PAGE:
(1,855 words)

Author(s): Gehrke, Hans-Joachim (Freiburg)
(ἐφηβεία; ephēbeía) [German version] I. Definition The ephebeia generally described a life stage in Greece between childhood and manhood, more specifically puberty, and in the more narrow sense the phase at its conclusion. This is valid from a biological point of view and is consequently treated in medical writings. As a rule, an age between 12 and 18, sometimes 12 and 20 is used to define ephebeia; occasionally the previous level after the end of childhood is described with its own term (e.g. μελλεφηβία, mellephēbía). Specific formal and ritual aspects are characteristic of the ephebeia…

Historiographical methods

(4,723 words)

Author(s): Gehrke, Hans-Joachim (Freiburg)
Gehrke, Hans-Joachim (Freiburg) [German version] A. Introduction (CT) The meaning of the term 'historiographical methods' (HM) ranges from descriptions of certain techniques and work methods, almost in the sense of a craft, to discussions of fundamental (methodological) questions about the possibilities and modes of historical understanding. In the field of ancient history, which is both a historical discipline as well as the study of Antiquity in general, in addition to HM  those of the two most closely related areas, archaeology and philology, must also be considered. Gehrke, H…


(320 words)

Author(s): Gehrke, Hans-Joachim (Freiburg)
[German version] (πεντακοσιομέδιμνοι/ pentakosiomédimnoi, literally 'five-hundred-bushelers') were the members of the uppermost census-class in Athens. It was probably Solon that added them to the existing groups ( hippeís , zeugítai , thetai ), which were formalised in respect to financial gradings (Aristot. Ath. pol. 7,3ff.; 47,1; Aristot. Pol. 1274a 15ff.; Plut. Solon 18,1ff.). Eligibility for certain offices was connected to membership of this class; this was still the case in the 4th cent. BC for the office of treasurer (ταμίας/ tamías ; Aristot. Ath.…

Social conflicts

(2,089 words)

Author(s): Gehrke, Hans-Joachim (Freiburg)
[German version] I. Definition SC are in the following understood as conflicts conducted between different social groups, in the course of which various forms of violence or threat arise. Attempts to collate ancient SC under generalizing headings such as 'Struggle of the Orders' or - primarily in Marxist scholarship - 'class struggles' [13] remain controversial [4; 8]. Gehrke, Hans-Joachim (Freiburg) [German version] II. Greece There is no explicit evidence of SC in the Mycenaean period - they are merely hypothetically postulated in the context of attempts…


(754 words)

Author(s): Gehrke, Hans-Joachim (Freiburg)
[German version] The word ὁπλίτης ( hoplítēs, pl. hoplítai) is derived from ὅπλον ( hóplon, ‘equipment, shield’; esp. in the pl. ὅπλα, hópla ‘weapons’) and describes heavily armed foot soldiers. Their bronze armament (panoply) consisted of a round shield of 0,9 m diameter with a vambrace (πόρπαξ, pórpax) in the centre and a handgrip (ἀντιλαβή, antilabḗ) at the edge, a helmet, a breastplate, greaves, which reached from the ankles to above the knees, a spear for thrusting as well as a short sword for close-quarters combat. There are archaeological re…


(835 words)

Author(s): Gehrke, Hans-Joachim (Freiburg)
(τιμωρία/ timōría, τίσις/ tísis; lat. ultio, vindicta , poena). [English version] A. Soziale Voraussetzungen R., in menschlicher Gemeinschaftsbildung regelmäßig ein zentrales Element sozialer Beziehungen, begegnet in der griech.-röm. Gesch. in spezifischen Ausprägungen, die in beiden Kulturkreisen sehr ähnlich sind. Die R. gehört in den allg. Rahmen einer Erwiderungsmoral, die den wechselseitigen Austausch zwischen Individuen und Gruppen in positiver wie negativer Hinsicht prägt (Gabentausch; Euergetismus). U…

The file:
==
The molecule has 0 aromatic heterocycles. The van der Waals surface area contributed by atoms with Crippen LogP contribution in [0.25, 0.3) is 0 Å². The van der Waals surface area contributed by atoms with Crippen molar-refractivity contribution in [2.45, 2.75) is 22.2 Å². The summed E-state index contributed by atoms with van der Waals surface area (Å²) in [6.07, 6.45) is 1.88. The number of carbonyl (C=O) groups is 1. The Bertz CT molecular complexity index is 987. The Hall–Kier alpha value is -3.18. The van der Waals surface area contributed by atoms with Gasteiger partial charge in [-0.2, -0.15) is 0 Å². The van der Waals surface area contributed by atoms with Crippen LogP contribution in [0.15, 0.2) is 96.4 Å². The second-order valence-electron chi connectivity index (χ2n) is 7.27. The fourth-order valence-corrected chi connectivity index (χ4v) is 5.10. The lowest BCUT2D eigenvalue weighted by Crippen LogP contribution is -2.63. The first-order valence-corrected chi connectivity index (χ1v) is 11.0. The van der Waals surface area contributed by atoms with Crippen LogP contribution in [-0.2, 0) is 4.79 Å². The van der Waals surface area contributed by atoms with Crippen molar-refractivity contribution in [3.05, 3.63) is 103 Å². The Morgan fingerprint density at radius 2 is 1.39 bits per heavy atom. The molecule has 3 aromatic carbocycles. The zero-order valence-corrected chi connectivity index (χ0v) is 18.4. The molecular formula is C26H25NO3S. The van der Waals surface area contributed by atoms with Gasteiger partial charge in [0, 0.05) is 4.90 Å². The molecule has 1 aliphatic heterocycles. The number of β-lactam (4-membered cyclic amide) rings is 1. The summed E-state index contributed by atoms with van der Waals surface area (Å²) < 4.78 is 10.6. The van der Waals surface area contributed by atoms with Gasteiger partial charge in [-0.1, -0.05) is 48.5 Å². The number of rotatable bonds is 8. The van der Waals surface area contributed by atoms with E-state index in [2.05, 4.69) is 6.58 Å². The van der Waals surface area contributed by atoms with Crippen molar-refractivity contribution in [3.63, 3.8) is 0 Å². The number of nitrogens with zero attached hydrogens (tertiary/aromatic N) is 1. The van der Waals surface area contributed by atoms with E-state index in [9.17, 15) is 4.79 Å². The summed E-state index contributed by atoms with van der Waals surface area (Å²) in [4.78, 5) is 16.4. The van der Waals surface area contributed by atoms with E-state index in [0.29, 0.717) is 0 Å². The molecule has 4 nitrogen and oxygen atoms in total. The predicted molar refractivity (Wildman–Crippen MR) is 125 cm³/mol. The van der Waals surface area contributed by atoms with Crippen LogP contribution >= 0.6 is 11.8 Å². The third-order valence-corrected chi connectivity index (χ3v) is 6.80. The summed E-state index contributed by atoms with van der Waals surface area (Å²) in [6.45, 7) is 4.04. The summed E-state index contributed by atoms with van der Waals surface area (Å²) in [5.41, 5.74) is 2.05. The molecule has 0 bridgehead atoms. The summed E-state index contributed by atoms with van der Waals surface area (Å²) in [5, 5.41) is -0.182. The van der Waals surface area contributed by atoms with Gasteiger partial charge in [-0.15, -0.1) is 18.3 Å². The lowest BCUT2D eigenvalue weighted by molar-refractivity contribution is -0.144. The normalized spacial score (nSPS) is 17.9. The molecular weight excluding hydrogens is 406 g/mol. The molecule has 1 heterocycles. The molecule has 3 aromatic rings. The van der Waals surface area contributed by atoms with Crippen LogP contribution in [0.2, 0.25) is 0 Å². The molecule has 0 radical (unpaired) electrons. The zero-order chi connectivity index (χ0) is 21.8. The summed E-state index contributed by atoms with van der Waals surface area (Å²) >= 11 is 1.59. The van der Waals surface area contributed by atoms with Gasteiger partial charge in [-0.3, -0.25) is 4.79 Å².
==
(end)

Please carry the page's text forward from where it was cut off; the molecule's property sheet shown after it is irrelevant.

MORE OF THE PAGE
(157 words)

Author(s): Gehrke, Hans-Joachim (Freiburg)
[English version] (παρθενίαι). Das Wort p. ist von griech. παρθένος ( parthénos, “Jungfrau”) abgeleitet und bezeichnet eine Gruppe von Spartanern, die Griechenland verließen und gegen Ende des 8. Jh.v.Chr. Tarent (Taras) gründeten. Schon unseren ältesten Quellen (Antiochos FGrH 555 F 13; Ephoros FGrH 70 F 216; Aristot. pol. 5,7,1306 b 29-31) war wohl außer dem Namen und dem Faktum selbst nichts Näheres mehr bekannt. Deshalb finden sich Erklärungen, die vom Wort her abgeleitet sind; danach habe es sich um i…


(876 words)

Author(s): Gehrke, Hans-Joachim (Freiburg)
[English version] I. Allgemeines Der Begriff leitet sich vom griech. euergétēs (Wohltäter) ab und ist von A. Boulanger unter dem Eindruck des vergleichbaren Typus des neugriech. euergetes als wiss. Terminus geprägt worden [13. 22]. Er bezeichnet ein zentrales Phänomen innerhalb der für die griech.-röm. Zivilisation spezifischen Erwiderungsmoral, die in das ethnologisch-sozialanthropologische Konzept des Gabentausches gehört. Im Sinne strikter Reziprozität war jede auf eine Person oder Personengruppe bezogene Handlung, po…


(7,857 words)

Author(s): Renger, Johannes (Berlin) | Feucht, Erika (Heidelberg) | Macuch, Maria (Berlin) | Gehrke, Hans-Joachim (Freiburg) | Deißmann-Merten, Marie-Luise (Freiburg) | Et al.
[German version] I. Ancient Orient The family in Mesopotamia was organized in a patrilineal manner; remnants of matrilineal family structures are to be found in Hittite myths, among the Amorite nomads of the early 2nd millennium BC and the Arab tribes of the 7th cent. BC. As a rule monogamy was predominant; marriage to concubines with lesser rights was possible, while there is evidence of polygamy particularly in the ruling families. The family consisted of a married couple and their children althoug…


(159 words)

Author(s): Gehrke, Hans-Joachim (Freiburg)
[German version] (παρθενίαι/ partheníai). The word partheniae is derived from Greek παρθένος/ parthénos, 'virgin', and designates a group of Spartans who left Greece and founded Tarentum (Taras) toward the end of the 8th cent. BC. Our oldest sources (Antiochus FGrH 555 F 13; Ephorus FGrH 70 F 216; Aristot. Pol. 5,7,1306 b 29-31) probably already knew no more than the name and the fact itself. We therefore find explanations derived from the word, according to which they were illegitimate Spartans, or classif…